Reaume indicated that she went to urgent care to get her hand looked at. She tweeted, “Hand isn’t broken, thankfully! Wound was glued up at urgent care.”

While leaving, one occupier was heard shouting at her, “Fuck your hand!”

The Post Millennial’s editor at large, Andy Ngo, has been following Antifa for over a year, especially after he was attacked and repeatedly punched in the head on camera by the group. He responded to Peaveyhouse’s Twitter post with, “This is what antifa do. Recall how they repeatedly punched me in the head & gave me a brain hemorrhage.

“There has been no solidarity or organized effort by journalists to protect one another covering this movement. Instead, antifa have been the ones protected by mainstream press.”

Thursday marks day three of the autonomous zone that Mayor Wheeler declared would not be.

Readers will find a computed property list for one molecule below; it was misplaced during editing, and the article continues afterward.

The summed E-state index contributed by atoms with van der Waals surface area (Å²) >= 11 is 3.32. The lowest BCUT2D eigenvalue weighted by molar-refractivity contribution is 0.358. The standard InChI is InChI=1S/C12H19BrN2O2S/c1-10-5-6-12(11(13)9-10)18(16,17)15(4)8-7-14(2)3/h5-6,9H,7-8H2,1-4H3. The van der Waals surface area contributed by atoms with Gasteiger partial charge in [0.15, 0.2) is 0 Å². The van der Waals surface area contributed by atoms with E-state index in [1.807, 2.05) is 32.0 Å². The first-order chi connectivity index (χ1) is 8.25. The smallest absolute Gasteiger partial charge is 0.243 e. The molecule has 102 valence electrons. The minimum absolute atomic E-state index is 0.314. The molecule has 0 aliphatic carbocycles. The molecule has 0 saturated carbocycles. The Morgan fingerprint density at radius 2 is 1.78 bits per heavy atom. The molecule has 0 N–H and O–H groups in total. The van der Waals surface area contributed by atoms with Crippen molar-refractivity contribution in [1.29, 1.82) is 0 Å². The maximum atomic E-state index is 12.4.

About The Author
Leah Anaya
Leah Anaya
Leah Anaya is a medically retired police officer. She served for three years at the Oakland Police Department, and just under five at a department in Washington State. Before that, she was an intelligence analyst in the US Army. She is now a stay at home mom living with her husband, who is still serving as a police officer, and their three children. She also grew up as the daughter of a police officer in California. Leah is now a writer and Deputy Editor at Law Enforcement News Network as well as the Business Manager for Washington State FOP. She's a peer support advocate for The Wounded Blue and Serve and Protect. You can find her on social media @leahmsanaya or at